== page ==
047-PT28 – Having You @Hello

Step 1 of connecting begins by saying, “Hello”. This single word delivers a clear message, “Yes, I see you. You are important!”

When the person you are speaking to is angry and upset, continue to use words that not only keep your initial connection  alive, but thriving.

Create connection by moving from our heart

Create connection by moving from our heart

This episode brings is on Tip #8 of the 10 Tips for Redirecting Conflict. Which in my book is Titled as:

Avoid Objectifying Yourself

  • “The rules are …”
  • “The Program says that …”
  • “In this house…”

Are three perfect examples of how we can immediately drop our connection and dehumanize ourself. If we are speaking to Mr. Angry then the chances are that we are no longer being seen as Ria, Joe or Laureen, but as The Rule – The Program – The House.

And worse yet it is very easy to commit violence against inanimate objects.

Instead of saying a rule statement: “You know the rules of this house! Wash your dishes.”

Try an I statement: “When I found the dirty dishes, I felt angry and upset. I’d appreciate it if you could wash them when you are done eating.”

Hello is a nice beginning, but you can shorten this to Hi, Hey – make sure it fits you, but isn’t so comfortable that you resort back to old habits of disconnecting.

Listen along to the episode as I detail more about this Tip with a story about a shoplifter and what I learned about Having You @Hello

046-PT26- Say What?

What – symbolizes disconnect. Keep communication easy by abiding by one simple truth: People like to know that they are being heard – Be an Active listener.

Say What? cover

We rely on active listeners to rely via physical and verbal clues that “Yes, Indeed I am heard.” There is really no better feeling that knowing your message was relayed.

And yet…more often than not…When we are stuck in the muck we disconnect and end up not hearing the speaker and need to ask “What?” “What’s that?” way too much.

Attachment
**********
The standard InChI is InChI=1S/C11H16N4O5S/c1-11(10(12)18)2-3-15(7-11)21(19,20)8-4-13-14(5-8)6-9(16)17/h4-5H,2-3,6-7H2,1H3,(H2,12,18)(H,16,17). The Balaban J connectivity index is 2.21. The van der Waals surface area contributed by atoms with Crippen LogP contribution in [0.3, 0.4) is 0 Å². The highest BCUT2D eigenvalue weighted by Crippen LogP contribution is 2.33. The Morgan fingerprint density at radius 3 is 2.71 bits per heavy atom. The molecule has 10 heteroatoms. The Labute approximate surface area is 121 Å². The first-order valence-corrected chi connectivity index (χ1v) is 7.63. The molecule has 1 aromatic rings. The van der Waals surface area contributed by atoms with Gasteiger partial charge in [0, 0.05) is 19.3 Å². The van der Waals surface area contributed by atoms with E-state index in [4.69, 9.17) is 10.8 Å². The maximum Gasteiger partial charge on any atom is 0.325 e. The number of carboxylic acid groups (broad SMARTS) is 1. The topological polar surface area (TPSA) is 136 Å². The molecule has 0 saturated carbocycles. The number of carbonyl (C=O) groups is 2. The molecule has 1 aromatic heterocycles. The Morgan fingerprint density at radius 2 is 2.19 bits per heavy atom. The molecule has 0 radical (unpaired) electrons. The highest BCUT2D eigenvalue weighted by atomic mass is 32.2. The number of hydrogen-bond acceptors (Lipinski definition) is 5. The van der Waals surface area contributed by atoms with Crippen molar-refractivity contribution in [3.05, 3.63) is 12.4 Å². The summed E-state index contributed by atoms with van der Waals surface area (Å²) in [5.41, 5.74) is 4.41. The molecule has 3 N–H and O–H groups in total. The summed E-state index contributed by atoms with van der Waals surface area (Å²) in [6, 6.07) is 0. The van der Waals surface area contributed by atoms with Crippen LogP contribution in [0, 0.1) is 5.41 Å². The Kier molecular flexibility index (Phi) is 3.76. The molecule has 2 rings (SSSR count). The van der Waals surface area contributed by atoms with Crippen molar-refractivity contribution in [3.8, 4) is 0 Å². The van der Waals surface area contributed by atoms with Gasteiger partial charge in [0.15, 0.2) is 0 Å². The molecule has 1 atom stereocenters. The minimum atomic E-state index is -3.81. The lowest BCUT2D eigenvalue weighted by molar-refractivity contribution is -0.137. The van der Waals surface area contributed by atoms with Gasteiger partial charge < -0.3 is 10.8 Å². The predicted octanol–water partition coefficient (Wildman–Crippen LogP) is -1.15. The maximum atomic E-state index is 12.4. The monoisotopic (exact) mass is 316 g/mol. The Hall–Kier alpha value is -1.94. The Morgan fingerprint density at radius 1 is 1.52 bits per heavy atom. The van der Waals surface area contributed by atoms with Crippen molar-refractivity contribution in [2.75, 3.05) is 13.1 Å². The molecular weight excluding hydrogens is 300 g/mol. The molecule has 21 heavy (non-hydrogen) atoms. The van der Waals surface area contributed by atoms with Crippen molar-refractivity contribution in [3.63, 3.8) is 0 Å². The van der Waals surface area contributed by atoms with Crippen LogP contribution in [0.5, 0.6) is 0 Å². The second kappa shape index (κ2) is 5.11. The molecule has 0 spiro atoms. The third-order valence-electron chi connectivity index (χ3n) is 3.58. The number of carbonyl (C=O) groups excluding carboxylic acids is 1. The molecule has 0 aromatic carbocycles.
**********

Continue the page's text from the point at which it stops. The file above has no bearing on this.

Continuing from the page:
Do not fear – their is hope for all of use to perfect the art of active listening. Not only is it pretty easy, but I have some simple phrases that help me when I need to listen, but might also be having a hard time.

Here is my short list for Instead of saying What?

  • – Please say more
  • – Say more
  • – Could you say more?
  • – Please go on

When you use these easy phrases with a bit of physical encouragement like:

  • Nodding
  • Open stance
  • Indirect eye contact
  • Tilted head

Yow! Life gets a whole lot easier.

Listen to this podcast and find out more tips on how to use Active Listening and avoid the “What?”

Listen to my interview with Rosie Mai Ep:034-Special-Great British Bed Push

Go Rosie - Great British Bed Push

Go Rosie – Great British Bed Push

Follow along on our twitter chat by using #GreatBritishBedPush

And @leadingchaos and @FullReach

 

 

045-PT26- The Invitation

Avoid inciting, use words that are inviting.

The Invitation

We are discussing Tip 6 of the Ten Tips for Redirecting Conflict in my book Leading Chaos; An Essential Guide to Conflict Management.

In the book, I titled this Tip 6: Be Mindful of Words that Incite. There are a lot of words and phrases that come to mind, but to say “Calm Down” has to be the most inciting phrase of all.

The funny thing is that when we say this phrase we do so because we want to help. Unfortunately, our best intentions get railroaded and we not only incite the person further, but shut down our initial invitation to move through the crisis.

The person in crisis hears “Calm Down”

And they think: Calm What?

My actions?

My words?

My thoughts?

The Invitation was meant to help the person, perhaps slow down their speech, stop moving around, and to work with you. But instead of clearly saying, “I want to hear, please speak clearly.” We shorten our invitation to converse by saying “Calm Down”